These trends come at a time when cities have not yet regained losses from the Great Recession and face uncertainty from federal and state partners. Despite these challenges, cities continue to balance their budgets, remain resilient and serve as engines of national economic growth.
Budget cuts have created a vicious circle of decreasing enrollment in Puerto Rican universities.
$27.5 million in marijuana tax revenue transferred to the state Distributive School Account
With June’s marijuana revenue figures now on the books, Nevada closed out the first full year of adultuse sales with marijuana tax collections totaling $69.8 million for the fiscal year—about 140 percent of what the state expected to bring in. The last four months of the fiscal year proved to be the most robust months for marijuana tax revenue, with each month’s totals topping $6.5 million. At the end of June, there were 64 medical marijuana dispensaries open in Nevada, with 61 of those licensed to also sell adult-use marijuana. For the fiscal year, these state-licensed dispensaries and retail stores saw total taxable sales—which includes adult-use marijuana, medical marijuana, and marijuana-related tangible goods— of $529.9 million. Adult-use marijuana sales totaled $424.9 million for the year, generating $42.5 million in tax collections through the 10 percent Retail Marijuana Tax. The 15 percent Wholesale Marijuana Tax brought in close to $27.3 million for the fiscal year. Revenues from the wholesale tax, along with application and licensing fees, go primarily to education in Nevada, via the state Distributive School Account. With the closing of the fiscal year, the Department of Taxation transferred a total of $27.5 million to that education account. All revenues from the Retail Marijuana Tax have been distributed to the state’s Rainy Day Fund…..
Recently released records show districts budgeting up to six figures on insurance policies, safety training, and police presence
High profile school shootings in recent years have offered enterprising insurance companies with a business opportunity – and burdened districts budgets with thousands of dollars in new expenses.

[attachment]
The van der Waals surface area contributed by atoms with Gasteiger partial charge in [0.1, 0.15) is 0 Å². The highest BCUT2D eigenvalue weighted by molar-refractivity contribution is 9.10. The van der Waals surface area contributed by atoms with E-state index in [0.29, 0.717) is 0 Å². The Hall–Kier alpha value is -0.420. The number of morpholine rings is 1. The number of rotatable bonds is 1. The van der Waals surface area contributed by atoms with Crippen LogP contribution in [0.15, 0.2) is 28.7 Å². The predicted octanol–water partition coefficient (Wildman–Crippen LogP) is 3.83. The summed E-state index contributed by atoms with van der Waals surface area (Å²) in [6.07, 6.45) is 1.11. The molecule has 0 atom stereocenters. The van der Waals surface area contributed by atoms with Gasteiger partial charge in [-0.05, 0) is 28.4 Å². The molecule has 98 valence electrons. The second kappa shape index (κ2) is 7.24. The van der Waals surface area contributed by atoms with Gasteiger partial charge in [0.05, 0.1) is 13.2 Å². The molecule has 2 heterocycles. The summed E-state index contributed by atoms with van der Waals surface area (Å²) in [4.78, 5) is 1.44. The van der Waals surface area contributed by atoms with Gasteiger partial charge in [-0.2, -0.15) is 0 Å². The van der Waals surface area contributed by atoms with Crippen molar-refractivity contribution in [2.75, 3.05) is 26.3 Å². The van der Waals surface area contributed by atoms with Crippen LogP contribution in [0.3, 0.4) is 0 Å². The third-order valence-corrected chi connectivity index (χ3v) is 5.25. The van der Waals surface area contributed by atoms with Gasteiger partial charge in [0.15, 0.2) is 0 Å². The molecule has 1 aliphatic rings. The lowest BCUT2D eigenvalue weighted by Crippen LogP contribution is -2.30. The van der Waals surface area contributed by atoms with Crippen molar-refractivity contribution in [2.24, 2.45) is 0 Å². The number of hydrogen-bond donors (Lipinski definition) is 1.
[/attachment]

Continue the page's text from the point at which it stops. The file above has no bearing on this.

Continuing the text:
This school year, some Florida public school districts have invested in active shooter protection insurance policies and other security-related programming, such as active shooter response training.
According to the insurance policy obtained in a recent public records request, Palm Beach Public School District has paid a $100,000 premium to McGowan Program Administrators, a leader in the active shooter insurance industry, for active shooter protection this academic year.
As of May 3, 2017, Puerto Rico had approximately $74 billion of bond debt and $49 billion of unfunded pension liabilities. For an economy of Puerto Rico’s size, the burden of this debt has been catastrophic—it has been a financial, and ultimately a humanitarian, catastrophe. The toll it has taken on the people of Puerto Rico begs a pressing question: How did it happen?
This Report, like the Independent Investigation upon which it is based, aims to answer that question based on the facts. On the same basis, it offers recommendations for the people of Puerto Rico, and the policymakers who represent them, to consider in making sure they never have to go through all this again…..